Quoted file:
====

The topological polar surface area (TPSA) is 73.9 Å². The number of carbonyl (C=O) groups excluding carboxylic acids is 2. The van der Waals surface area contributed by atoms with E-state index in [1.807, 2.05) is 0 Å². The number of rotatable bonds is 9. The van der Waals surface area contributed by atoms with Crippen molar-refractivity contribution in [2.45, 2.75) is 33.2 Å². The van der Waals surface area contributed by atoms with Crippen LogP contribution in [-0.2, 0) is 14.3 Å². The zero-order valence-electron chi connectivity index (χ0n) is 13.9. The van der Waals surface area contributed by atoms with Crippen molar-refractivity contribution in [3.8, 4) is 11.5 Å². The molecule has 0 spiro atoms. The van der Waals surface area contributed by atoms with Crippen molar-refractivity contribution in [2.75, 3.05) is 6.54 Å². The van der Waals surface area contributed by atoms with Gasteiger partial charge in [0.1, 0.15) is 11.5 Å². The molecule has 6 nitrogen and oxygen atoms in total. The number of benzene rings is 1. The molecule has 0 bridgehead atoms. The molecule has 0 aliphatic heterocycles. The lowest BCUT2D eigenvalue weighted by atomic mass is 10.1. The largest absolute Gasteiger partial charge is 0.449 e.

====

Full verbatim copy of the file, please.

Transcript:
The topological polar surface area (TPSA) is 73.9 Å². The number of carbonyl (C=O) groups excluding carboxylic acids is 2. The van der Waals surface area contributed by atoms with E-state index in [1.807, 2.05) is 0 Å². The number of rotatable bonds is 9. The van der Waals surface area contributed by atoms with Crippen molar-refractivity contribution in [2.45, 2.75) is 33.2 Å². The van der Waals surface area contributed by atoms with Crippen LogP contribution in [-0.2, 0) is 14.3 Å². The zero-order valence-electron chi connectivity index (χ0n) is 13.9. The van der Waals surface area contributed by atoms with Crippen molar-refractivity contribution in [3.8, 4) is 11.5 Å². The molecule has 0 spiro atoms. The van der Waals surface area contributed by atoms with Crippen molar-refractivity contribution in [2.75, 3.05) is 6.54 Å². The van der Waals surface area contributed by atoms with Gasteiger partial charge in [0.1, 0.15) is 11.5 Å². The molecule has 6 nitrogen and oxygen atoms in total. The number of benzene rings is 1. The molecule has 0 bridgehead atoms. The molecule has 0 aliphatic heterocycles. The lowest BCUT2D eigenvalue weighted by atomic mass is 10.1. The largest absolute Gasteiger partial charge is 0.449 e.